Originally published on DV Mace’s Smorgasbord of Sport, 06-Nov-2014.
Jeremy Snape is the world’s most eminent cricket psychologist – and one of the most notable sports psychologists in any field.
While it’s the players and coach who are the most likely to receive kudos for team performance, a lot more goes on behind the scenes than we are aware. Naming these few scarcely does his achievements proud, but among some of his major roles are: performance coach for South Africa at a time they started leaping up the Test and ODI ladders, team psychologist for Rajasthan Royals in 2008 (when they won the competition), and sports psychologist with the English side during the 2007 World Cup – while still an active player, even playing for England in the World T20 later that year.
He founded his business Sporting Edge in 2005 – a “performance training company” as the website terms it.
Despite his busy schedule, and his upcoming stint as Sri Lankan team psychologist for the series against England (looking towards the World Cup), I was lucky enough to be able to ask Jeremy a few questions.
1. You had quite remarkable success in terms of County one-day playoff games (famously four Lord’s Finals wins between 1999 and 2000 with Gloucestershire, the one-day treble in 2000, as well as the T20 titles with Leicestershire in 2004 and 2006). You’re regarded now as very much a fount of knowledge when it comes to the mental side of cricket, but do you believe that those skills are ones you had during your playing career too, that helped you lift your game (and your team’s game) in big matches?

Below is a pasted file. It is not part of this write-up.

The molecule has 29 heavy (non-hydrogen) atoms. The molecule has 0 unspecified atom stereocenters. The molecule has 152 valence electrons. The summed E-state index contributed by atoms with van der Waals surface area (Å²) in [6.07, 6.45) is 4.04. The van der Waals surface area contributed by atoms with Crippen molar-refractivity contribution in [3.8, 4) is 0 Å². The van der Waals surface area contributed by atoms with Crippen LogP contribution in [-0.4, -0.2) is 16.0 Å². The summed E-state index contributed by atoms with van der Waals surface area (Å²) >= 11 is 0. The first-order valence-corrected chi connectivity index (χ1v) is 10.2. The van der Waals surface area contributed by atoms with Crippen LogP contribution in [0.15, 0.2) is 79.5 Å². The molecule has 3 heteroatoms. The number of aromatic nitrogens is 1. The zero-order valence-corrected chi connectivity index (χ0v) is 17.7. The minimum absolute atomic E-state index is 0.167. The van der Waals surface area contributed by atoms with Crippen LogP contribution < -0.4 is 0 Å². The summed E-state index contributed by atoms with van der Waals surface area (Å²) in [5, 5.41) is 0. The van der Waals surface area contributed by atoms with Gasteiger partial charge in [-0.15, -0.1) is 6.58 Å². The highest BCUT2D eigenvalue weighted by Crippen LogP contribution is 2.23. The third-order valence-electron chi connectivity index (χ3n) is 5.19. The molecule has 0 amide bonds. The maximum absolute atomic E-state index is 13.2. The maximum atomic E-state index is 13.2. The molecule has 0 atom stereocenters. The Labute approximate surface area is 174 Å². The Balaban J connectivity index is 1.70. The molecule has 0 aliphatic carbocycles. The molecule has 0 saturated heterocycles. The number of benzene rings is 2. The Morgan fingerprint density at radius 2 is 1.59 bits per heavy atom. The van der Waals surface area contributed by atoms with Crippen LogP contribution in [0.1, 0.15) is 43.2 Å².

Jeremy Snape: I was always fascinated by the mental side of the game and I saw that as the real differentiator in those defining moments of pressure. There is no doubt that I experienced my own failure in key moments and my own success too – so much was based on my thinking, my beliefs and my choices. The individuals who succeed are those who are self-aware, they understand how pressure affects them and choose the right options even when they are emotionally charged. I also saw humble teams who discussed and planned for pressure being successful while those who just celebrated ‘talent’ failing when they needed to adapt under pressure.
2. You were the team psychologist for the Rajasthan Royals in the first edition of the IPL, when the side (regarded pre-tournament as the weakest in the competition) famously took out the title. Would you consider that the influence of the mental side of the game (as well as the brilliant captaincy of Shane Warne) on the team helped them achieve victory?
JS: We knew that we were the underdogs, we needed to create both an individual winning mindset and also a team culture which could win. I designed a project to connect to the identity of the Rajasthan people because there was no team history, we needed a shared identity as we were from different countries. The Rajasthan people were fiercely proud warriors – they were resilient and protected their land with fortresses through history. We called our home ground ‘fortress Jaipur’ and that helped us to create a ‘siege’ mentality (we won all 12 home games!). We played on the underdog tag – and celebrated evidence of our young players taking on the world’s best…. With courage.